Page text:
BARCLAYS IS BRANDED A 'ROTTEN, THIEVING BANK' BY MP JOHN MANN
- By Louise Armitstead
Just when the Committee was getting bogged down in detail, John Mann, Labour MP for Bassetlaw, cut to the quick. “Can you remind me the three founding principles of the Quakers who founded Barclays?” he asked Bob Diamond.
As the deposed bank boss sat stoney-faced, Mann continued: "Honesty. Integrity. Plain dealing. That's the ethos of the bank you've just spent two hours telling us is doing so well - in fact so well that I wonder why you've not received an extra bonus rather than the sack."
He was just warming up. "You're the man in charge. But you're accepting all the good things and the bonuses [and] the people working for you are fiddling the system, potentially going to prison... give me a suggestion of how you're going to show contrition to those staff and customers who are wondering whether to take their money out of this rotten, thieving bank?"
Had Barclays, the venerable British bank that traces its roots back to 1690, really sunk so low?
Diamond himself has spent the previous 2hrs 23mins trying to persuade MPs that he had built a great and proud institution that had sullied by a minority. Yet large sections of the hearing focused on the degeneration of Barclays' culture.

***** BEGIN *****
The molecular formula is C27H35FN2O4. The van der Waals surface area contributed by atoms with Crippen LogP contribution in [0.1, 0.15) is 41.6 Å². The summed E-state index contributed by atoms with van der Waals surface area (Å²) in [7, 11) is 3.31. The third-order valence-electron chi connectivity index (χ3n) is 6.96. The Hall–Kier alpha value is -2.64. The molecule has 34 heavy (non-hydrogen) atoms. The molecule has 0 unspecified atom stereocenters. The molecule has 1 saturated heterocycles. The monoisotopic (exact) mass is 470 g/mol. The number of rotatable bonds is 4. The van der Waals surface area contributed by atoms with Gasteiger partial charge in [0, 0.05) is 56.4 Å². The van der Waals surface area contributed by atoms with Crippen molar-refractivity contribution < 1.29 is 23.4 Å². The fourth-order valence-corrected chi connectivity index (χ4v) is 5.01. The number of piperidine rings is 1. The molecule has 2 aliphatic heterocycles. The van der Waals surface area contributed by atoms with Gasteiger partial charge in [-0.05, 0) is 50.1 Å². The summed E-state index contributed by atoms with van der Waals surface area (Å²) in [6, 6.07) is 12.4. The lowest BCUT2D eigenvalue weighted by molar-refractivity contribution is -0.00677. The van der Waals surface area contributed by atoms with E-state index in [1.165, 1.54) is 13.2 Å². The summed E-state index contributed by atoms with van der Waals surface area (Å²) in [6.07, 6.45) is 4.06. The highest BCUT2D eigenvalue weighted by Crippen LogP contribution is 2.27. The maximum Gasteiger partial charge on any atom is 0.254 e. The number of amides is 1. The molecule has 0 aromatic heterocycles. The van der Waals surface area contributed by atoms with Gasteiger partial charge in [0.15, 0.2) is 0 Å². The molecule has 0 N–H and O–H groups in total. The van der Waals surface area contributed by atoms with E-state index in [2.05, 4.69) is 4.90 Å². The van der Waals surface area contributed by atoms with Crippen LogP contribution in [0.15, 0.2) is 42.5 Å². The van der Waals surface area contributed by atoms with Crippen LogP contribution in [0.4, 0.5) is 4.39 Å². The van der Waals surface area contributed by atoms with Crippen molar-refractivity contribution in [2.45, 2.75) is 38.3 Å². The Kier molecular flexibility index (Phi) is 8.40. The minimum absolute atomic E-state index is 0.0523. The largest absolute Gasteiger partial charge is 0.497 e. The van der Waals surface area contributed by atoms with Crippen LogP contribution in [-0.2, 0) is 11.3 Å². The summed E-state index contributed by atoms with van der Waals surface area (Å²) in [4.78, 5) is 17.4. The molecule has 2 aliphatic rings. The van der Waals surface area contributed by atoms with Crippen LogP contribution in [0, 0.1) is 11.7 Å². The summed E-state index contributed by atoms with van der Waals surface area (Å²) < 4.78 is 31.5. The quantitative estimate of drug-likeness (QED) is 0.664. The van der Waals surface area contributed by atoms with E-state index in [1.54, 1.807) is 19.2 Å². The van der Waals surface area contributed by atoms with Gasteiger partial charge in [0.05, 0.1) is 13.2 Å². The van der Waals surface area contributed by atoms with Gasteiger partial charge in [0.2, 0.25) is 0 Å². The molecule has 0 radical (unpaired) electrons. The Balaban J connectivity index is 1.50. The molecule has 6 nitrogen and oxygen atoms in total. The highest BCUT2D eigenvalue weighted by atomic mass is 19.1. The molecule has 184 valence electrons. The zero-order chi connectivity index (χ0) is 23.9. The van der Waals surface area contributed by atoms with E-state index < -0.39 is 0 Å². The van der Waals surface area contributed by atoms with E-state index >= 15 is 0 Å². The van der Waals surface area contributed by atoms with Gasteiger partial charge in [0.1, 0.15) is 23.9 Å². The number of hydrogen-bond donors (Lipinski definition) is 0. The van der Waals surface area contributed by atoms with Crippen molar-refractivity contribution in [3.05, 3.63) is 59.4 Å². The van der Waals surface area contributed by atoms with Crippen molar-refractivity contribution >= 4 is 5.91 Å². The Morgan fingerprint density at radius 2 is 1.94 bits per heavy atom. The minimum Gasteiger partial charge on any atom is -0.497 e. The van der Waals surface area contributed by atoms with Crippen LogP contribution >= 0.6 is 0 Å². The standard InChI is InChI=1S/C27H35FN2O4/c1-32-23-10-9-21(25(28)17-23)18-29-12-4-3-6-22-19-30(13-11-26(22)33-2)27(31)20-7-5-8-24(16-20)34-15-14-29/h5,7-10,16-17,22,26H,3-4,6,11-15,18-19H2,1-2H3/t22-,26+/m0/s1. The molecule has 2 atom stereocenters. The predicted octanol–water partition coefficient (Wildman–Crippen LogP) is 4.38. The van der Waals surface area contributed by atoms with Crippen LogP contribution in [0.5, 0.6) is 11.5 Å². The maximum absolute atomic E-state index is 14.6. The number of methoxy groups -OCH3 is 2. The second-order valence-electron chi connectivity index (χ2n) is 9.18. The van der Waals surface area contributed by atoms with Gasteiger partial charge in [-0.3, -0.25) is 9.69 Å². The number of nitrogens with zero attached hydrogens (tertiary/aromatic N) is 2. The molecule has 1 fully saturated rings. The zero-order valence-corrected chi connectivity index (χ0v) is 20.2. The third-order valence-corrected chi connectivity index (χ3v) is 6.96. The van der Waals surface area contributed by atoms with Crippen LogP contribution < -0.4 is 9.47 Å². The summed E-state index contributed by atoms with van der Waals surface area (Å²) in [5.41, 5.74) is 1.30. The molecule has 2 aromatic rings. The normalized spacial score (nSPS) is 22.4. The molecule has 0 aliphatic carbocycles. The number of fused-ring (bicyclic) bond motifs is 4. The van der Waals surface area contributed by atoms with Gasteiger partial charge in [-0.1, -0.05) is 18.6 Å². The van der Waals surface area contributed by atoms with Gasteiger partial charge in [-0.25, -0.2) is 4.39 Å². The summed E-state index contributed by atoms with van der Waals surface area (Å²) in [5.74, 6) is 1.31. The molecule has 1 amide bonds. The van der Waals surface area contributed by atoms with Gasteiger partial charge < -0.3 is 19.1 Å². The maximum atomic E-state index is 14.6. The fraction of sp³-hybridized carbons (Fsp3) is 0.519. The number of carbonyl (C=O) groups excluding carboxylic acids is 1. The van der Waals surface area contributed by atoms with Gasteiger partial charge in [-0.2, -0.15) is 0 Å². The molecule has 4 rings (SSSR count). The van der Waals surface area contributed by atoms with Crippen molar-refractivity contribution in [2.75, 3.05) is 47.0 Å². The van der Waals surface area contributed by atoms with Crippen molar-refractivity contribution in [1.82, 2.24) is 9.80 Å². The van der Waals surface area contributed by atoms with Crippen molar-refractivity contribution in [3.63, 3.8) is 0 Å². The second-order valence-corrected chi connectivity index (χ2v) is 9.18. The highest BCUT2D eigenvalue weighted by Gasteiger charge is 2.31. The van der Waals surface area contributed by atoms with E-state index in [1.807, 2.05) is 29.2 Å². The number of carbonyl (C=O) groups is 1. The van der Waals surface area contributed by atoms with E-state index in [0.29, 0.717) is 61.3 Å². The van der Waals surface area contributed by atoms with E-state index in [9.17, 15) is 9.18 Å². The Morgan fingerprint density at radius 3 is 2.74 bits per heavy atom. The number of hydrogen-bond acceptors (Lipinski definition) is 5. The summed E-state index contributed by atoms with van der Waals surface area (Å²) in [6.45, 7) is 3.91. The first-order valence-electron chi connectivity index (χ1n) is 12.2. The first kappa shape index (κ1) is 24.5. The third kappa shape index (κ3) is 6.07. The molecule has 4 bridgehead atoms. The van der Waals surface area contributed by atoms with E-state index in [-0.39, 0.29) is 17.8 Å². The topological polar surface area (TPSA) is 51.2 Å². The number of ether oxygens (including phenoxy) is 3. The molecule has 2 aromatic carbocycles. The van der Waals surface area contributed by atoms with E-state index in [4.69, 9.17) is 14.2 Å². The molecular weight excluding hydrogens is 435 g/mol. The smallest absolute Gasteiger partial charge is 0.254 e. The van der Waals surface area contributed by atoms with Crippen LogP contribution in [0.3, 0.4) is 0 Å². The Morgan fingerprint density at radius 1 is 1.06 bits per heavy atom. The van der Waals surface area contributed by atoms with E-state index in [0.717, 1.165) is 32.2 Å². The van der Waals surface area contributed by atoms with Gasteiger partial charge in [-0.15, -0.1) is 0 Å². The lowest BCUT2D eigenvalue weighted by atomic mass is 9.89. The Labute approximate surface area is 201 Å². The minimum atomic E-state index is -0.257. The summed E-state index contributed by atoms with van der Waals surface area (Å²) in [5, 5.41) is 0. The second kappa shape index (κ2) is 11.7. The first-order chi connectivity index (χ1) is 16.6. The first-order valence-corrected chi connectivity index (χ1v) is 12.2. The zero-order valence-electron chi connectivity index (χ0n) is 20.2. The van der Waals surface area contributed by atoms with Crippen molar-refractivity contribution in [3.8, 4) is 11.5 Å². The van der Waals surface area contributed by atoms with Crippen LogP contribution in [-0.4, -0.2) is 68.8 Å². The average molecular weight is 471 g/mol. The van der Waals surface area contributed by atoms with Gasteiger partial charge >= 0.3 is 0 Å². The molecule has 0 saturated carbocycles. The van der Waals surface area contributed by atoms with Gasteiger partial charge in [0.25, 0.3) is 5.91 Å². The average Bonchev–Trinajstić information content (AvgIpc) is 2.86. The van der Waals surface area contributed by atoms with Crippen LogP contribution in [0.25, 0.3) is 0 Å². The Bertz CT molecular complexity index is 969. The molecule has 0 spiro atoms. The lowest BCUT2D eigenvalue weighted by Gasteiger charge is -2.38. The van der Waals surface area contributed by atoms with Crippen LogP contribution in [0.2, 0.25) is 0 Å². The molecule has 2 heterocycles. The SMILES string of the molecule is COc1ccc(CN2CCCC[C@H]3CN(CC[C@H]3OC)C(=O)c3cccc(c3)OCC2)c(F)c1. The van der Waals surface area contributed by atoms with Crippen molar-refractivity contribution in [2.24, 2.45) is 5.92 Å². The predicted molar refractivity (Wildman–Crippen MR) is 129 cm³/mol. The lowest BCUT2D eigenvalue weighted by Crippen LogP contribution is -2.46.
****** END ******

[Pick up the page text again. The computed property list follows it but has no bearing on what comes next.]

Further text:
Diamond started the session with several declarations of "I love Barclays". He said the actions taken to artificially influence the Libor rate were "not representative of the Barclays I know. There were mistakes, behaviour that was reprehensible." Later he tried: "I stand for a lot of people at Barclays that are really angry about this."
Yet Andrew Tyrie, chairman retorted that even Britain's financial regulators had lost faith in Barclays top management.
Andrea Leadsom, Conservative MP for South Northamptonshire, and herself a former Barclays banker, argued that presiding over a system where "individuals were remunerated just to look after No. 1," Diamond had taken Barclays out of the realms of reality.
"Do you live in a parallel universe to the rest of the UK?" she demanded. "You say it's the culture that saved Barclays, but it's the culture that's the problem."
Pat McFadden, a former Labour Treasury minister, agreed. "You have come to symbolize a culture that itself needs changing."
Diamond stuck to his lines that the scandal was wrong, but he didn't know about it and it was an industry problem.
"You were running that firm," Mudie said. "We know the behaviour was wrong. But the management in your place was extremely worrying."
Eventually to Mann's crushing summation, Diamond muttered: "I accept responsibility."
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